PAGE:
On Tuesday, August 4, 2020, Children’s Minnesota President and CEO, Dr. Marc Gorelick, joined a virtual panel with Second Harvest Heartland and United States of Care to discuss how hunger and health are more connected than ever during the COVID-19 pandemic.
The panelists focused on the irrefutable link between hunger and health. Diet-related chronic disease among food shelf visitors is six times higher than that of the general population. These same chronic health conditions – among many other factors – also put those continually accessing the hunger relief network at a greater risk of serious illness should they contract COVID-19.
Dr. Gorelick noted efforts by Children’s Minnesota to address hunger, including through Community Connect, an innovative initiative that goes beyond basic medical care to support the social determinants of health impacting kids by connecting families to existing community resources, including food. The program has seen an increased need for food support among enrolled families since the pandemic began, as well as generally higher enrollment rates.
“Among those enrolled in Community Connect, food is consistently the top need identified by families, especially during the pandemic. It is essential to address these gaps early as infancy and childhood are periods of incredible growth in all areas of development,” said Dr. Gorelick. “Hunger impedes the ability of children to reach their full potential and is a risk factor for downstream effects.”
According to Second Harvest Heartland, consistent access to a nutritious diet also differs across racial lines, with Black, Latinx, and Indigenous families in our community at least twice as likely to experience hunger than white families. This reinforces other disparities in health outcomes for these populations, including the fact that Minnesotans of color are dying from COVID-19 at twice the rate of white Minnesotans.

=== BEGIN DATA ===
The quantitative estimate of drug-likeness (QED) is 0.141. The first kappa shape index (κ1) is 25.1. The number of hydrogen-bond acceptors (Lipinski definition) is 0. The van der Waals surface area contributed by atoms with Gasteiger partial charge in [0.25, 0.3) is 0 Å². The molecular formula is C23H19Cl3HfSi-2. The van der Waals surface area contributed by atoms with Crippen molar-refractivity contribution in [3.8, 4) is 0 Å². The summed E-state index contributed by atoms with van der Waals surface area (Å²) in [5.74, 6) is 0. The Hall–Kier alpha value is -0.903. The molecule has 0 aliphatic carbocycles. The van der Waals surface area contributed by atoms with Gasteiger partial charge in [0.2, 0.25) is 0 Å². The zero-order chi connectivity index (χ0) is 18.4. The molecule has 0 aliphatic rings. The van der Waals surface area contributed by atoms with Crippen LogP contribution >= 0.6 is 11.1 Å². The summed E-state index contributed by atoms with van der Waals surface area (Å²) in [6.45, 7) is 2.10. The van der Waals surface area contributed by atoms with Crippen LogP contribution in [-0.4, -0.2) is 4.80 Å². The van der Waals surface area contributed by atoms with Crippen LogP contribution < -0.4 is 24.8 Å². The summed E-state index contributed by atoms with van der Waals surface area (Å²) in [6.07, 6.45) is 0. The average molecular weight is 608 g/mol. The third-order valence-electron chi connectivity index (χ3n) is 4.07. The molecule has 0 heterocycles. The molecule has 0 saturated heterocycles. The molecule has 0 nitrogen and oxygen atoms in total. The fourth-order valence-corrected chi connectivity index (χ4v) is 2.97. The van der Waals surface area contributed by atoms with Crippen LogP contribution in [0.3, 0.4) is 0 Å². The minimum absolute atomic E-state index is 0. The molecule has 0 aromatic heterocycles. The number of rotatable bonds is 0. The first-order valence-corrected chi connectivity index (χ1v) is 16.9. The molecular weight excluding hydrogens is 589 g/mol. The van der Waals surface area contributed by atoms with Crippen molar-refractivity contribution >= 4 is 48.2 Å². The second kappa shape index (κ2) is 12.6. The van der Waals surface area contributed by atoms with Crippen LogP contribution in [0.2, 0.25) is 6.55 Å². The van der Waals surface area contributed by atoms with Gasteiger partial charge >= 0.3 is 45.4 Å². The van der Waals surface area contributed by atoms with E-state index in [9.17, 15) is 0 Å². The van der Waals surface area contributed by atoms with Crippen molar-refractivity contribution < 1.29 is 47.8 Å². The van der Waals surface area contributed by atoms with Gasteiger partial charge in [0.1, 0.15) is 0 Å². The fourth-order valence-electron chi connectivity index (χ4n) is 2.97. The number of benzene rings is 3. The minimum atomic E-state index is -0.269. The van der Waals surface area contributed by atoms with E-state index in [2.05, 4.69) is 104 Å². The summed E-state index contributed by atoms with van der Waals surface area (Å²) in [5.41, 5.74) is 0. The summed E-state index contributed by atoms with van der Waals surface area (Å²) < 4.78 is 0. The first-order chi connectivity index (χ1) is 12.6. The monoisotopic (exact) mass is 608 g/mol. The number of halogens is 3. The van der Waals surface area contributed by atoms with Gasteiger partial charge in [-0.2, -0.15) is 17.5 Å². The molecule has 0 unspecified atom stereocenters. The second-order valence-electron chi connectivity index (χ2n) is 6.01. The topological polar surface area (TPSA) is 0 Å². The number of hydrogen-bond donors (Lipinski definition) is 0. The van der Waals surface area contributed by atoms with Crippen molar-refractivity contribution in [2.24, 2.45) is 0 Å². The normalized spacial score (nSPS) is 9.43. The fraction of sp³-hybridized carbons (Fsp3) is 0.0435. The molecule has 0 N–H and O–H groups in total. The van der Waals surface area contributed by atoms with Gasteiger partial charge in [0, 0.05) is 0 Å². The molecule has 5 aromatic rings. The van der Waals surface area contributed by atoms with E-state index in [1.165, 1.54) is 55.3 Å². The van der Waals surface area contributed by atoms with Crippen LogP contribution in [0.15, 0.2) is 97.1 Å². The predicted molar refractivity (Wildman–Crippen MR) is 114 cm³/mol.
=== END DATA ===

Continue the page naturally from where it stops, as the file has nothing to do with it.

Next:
“The economic hardships of COVID-19 have left many more people hungry, creating another health crisis nested within this pandemic,” said Allison O’Toole, CEO of Second Harvest Heartland. “The good news is hunger is a hardship and a COVID-19 risk factor that we can control, in a time when so much is out of our control.”
How to support
Community Connect, partially funded by a generous grant from Kohl’s Cares, is transforming Children’s Minnesota’s approach to health care by connecting families to existing community resources, including housing, food and other needs.
Clinicians at Children’s Minnesota begin by having families take a screening about the proactive social determinants of health. They then make real-time referrals to resource navigators, who then design a responsive plan of action to help that family on an on-going basis.
Available resources include food access, transportation services, legal assistance, housing support, early childhood education programs, employment search assistance and more.
To support Community Connect and other urgent needs at Children’s Minnesota during this critical time, make a donation today.
Free meal resources in our communities
The Twin Cities metro area has many resources to help kids and their families find meals when they need them.